[Editors Note: This is a guest blog written by Gabe Anderson, a TuneCore Artist and blogger. Check out his thoughts and perspective on music and the industry over at his site, Gabe The Bass Player!]
When you show up and the stage is a weird size or shape: Here’s what most likely happened…
…A few hours earlier when the people were done setting it up, they had a back and forth conversation with each other about whether or not they should make the stage less weird, because they kinda had a feeling it was a little off. But that conversation that ultimately ended with, “…ahh, it’ll be fine.”
But now you’re the one who has to deal with the consequences of “It’ll be fine.”
When the venue decides to use other green room for extra beer storage and cleaning supplies…can’t you just hear that conversation?! Also a conversation that ended with “…ahh, it’ll be fine.”
And now all 3 bands and crews, roughly a bazillion people, have to mash into a room designed for 8.
When the designated merch area is located far far away from the main entrance/exit of the venue…”…the people who want merch will still find the march table…it’ll be fine,” said the person who had to make the decision but was not well informed enough to make a good one.
But you and I both know the location of merchandise at the venue swings merch sales by a million percent.
“It’ll be fine” in so many cases usually means, “This decision works for me right now. I don’t want to work harder to figure out a better solution and I won’t have to personally deal with the consequences, so for me it really will be fine.”
Musicians and artists find themselves on the receiving end of “it’ll be fine” conversations and consequences all the time, especially on the road. And the truth is these little wrinkles in the day can literally make the whole thing crumble in an instant. I know you’ve been there, the rock in your shoe that keeps on stinging.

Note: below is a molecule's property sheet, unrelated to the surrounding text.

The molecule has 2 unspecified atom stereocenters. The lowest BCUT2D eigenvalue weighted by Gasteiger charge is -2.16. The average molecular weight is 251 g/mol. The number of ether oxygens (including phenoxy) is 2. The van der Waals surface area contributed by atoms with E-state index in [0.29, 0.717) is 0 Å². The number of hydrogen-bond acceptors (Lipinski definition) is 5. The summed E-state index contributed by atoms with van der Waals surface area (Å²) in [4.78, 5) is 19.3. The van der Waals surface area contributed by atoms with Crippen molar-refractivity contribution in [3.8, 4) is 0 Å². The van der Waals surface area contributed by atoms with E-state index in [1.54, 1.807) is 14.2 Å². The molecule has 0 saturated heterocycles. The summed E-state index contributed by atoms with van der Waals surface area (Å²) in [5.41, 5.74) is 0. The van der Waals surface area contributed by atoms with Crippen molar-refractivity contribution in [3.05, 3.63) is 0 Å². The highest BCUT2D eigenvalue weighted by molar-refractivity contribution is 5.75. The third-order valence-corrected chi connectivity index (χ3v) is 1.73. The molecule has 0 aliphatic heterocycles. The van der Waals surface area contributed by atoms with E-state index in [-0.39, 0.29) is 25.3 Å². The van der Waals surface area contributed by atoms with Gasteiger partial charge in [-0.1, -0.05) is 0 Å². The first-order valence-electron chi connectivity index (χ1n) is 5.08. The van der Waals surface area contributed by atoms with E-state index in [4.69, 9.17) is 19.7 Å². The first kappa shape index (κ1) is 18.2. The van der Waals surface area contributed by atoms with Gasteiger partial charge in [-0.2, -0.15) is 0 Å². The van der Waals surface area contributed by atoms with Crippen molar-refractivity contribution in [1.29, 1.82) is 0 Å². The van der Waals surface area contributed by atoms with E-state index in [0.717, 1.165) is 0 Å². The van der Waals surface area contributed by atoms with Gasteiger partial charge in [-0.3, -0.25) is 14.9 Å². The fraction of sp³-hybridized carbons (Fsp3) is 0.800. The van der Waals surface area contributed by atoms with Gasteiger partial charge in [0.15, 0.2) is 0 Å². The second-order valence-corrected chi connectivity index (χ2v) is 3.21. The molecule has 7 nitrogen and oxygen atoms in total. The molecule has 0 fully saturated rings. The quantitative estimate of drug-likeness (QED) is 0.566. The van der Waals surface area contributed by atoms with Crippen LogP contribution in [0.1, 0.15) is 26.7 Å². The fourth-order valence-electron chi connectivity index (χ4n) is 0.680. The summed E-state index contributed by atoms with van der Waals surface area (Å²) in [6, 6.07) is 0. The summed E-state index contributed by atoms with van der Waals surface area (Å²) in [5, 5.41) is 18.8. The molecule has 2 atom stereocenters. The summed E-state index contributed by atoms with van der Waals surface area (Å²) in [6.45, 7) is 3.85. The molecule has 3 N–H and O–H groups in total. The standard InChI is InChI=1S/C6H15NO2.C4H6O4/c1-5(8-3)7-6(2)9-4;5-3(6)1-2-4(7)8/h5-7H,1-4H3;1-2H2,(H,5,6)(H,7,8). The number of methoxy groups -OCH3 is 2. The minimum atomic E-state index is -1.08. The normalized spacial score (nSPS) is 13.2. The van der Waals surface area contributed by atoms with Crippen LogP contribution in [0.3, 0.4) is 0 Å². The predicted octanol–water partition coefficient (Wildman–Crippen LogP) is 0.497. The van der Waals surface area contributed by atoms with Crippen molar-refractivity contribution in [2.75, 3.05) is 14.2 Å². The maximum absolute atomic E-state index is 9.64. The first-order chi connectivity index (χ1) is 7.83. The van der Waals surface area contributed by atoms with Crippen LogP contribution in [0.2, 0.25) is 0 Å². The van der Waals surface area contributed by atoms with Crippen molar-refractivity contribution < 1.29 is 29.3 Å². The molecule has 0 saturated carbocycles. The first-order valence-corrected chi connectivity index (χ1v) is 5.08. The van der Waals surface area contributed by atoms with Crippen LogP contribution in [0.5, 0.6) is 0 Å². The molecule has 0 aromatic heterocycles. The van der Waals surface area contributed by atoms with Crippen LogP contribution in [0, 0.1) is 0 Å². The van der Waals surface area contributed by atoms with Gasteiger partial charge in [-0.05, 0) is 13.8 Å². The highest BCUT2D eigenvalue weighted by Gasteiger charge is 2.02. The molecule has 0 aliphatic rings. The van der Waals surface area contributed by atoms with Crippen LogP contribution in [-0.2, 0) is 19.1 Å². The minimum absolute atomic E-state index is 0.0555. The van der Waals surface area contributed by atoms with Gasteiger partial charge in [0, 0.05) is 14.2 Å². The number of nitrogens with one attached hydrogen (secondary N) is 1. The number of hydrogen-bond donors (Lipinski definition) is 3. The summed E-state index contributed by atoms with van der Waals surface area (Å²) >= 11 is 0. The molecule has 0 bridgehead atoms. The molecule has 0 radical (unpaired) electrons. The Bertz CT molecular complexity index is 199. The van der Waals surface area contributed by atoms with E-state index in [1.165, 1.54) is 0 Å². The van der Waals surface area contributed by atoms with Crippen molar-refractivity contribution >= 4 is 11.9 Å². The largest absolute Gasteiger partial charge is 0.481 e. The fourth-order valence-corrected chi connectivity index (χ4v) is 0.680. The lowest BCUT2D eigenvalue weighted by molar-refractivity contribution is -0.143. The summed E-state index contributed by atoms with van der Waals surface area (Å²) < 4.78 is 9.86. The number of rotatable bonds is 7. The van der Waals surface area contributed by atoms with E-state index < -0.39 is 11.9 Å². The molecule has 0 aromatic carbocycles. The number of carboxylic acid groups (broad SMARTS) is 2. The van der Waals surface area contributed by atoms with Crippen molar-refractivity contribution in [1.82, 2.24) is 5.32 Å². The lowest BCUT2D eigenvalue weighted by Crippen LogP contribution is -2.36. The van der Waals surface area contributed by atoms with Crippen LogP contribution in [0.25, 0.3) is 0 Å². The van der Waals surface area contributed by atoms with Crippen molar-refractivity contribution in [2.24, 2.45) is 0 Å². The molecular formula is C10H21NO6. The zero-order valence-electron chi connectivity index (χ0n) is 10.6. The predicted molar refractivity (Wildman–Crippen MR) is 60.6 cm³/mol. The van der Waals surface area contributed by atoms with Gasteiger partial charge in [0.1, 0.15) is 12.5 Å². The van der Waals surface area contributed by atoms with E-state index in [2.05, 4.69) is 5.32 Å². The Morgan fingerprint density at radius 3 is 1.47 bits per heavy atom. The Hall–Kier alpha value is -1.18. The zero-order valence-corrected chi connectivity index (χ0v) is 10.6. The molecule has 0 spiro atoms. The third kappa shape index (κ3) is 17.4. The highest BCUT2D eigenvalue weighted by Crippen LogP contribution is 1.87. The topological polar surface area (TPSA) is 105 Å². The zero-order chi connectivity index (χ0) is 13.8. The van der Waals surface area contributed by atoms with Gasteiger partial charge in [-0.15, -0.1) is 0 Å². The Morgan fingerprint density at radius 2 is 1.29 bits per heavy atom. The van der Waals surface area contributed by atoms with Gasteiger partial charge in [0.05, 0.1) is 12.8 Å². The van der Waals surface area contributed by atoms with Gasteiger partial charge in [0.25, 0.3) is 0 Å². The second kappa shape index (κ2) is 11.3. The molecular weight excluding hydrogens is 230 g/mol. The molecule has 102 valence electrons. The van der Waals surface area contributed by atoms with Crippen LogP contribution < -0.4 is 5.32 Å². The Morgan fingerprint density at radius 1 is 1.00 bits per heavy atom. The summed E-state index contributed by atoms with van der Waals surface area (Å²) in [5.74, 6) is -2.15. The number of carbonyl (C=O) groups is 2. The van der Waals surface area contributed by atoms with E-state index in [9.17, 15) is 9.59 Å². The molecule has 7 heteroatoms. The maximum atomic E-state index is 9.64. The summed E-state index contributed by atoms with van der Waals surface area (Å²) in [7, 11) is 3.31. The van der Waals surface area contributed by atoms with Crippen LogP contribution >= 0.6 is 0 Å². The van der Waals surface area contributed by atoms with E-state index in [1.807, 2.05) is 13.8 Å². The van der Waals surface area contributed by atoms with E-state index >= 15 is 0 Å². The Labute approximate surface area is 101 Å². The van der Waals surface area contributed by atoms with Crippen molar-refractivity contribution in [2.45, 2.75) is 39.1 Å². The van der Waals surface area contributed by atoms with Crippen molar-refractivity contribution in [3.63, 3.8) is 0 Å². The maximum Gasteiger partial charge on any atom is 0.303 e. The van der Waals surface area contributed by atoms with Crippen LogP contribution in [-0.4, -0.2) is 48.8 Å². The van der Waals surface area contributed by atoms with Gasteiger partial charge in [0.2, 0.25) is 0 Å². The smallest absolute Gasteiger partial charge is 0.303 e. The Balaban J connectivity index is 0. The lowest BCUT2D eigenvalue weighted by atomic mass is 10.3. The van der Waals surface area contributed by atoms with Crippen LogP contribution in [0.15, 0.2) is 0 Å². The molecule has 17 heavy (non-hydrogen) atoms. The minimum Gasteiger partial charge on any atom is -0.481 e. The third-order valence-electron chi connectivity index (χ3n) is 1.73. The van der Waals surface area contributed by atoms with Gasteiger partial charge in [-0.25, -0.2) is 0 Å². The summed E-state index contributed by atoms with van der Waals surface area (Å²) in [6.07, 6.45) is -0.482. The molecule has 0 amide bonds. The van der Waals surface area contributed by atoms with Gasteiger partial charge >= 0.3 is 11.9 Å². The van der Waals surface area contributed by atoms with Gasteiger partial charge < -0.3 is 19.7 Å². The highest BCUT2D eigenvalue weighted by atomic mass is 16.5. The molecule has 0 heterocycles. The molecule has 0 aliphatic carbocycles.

So per the situations above: after someone has left you with one of these “ahh, it’ll be fine” situations…you’re still the one left with a weird stage, a crammed green room and poorly located merch.
What are you suppose to do with this blatant injustice?
Well the first thing is just that…ARE you going to do anything at all?
Hold on…first things first…take a few minutes and get it out. Vent it. Because you’re right…what on God’s green earth were they thinking doing it that way? You’re right, you could have done a better job and you don’t even run a venue for a living. You’re right, the shouldn’t get to screw up while the consequences get placed upon your shoulders.
Let it out baby, I understand, it’s warranted.
Now then…If all you’re going to DO is complain, take your two minutes of rage and then shut up about it. If you’re not going to DO anything, let it go, make the most of it, move the conversation and your brain onto something else.
If you decide you are going to try and improve the situation, be realistic about the possible outcomes. You know how venue managers are notorious for being a ball of laughs and extremely helpful to artists.
But just to emphasize the idea of being realistic with improving the situations…let’s keep going with the examples from above:
- You’re probably not going to get them to re-do the stage, it’ll just piss them off if you ask because to them it’s way too much work to pull off in a short amount of time. But you might ask to make more room on stage by putting the amps off stage, or putting the drum kit a little to the left so the keys player can squeeze in back there too as oppose to being up front.
- You’re probably not going to get them to clear out the beer and cleaning supplies from the other green room. Don’t ask. They just did the awful work of getting all that crap in there. But you could make a deal with the other acts that each band gets the green room to themselves the 30mins before their set time.
- You can probably move the merch wherever you want as long as YOU are willing to move it and it doesn’t violate fire code or access to the bar.
So I’ll leave you with two things to close:
When you find yourself about to utter the words “Ahh, it’ll be fine…”, remember how much it can put others in a pinch.
When you have to shoulder the consequences of “Ahh, it’ll be fine…”, as quickly as possible, decide whether or not you’re going to DO anything about it. If not, move on. If so, fight to employ a realistic approach on your part.
p.s. This could be fun: In what ways have you been on the receiving end of the “Ahh, it’ll be fine” mentality? Let us know in the comments!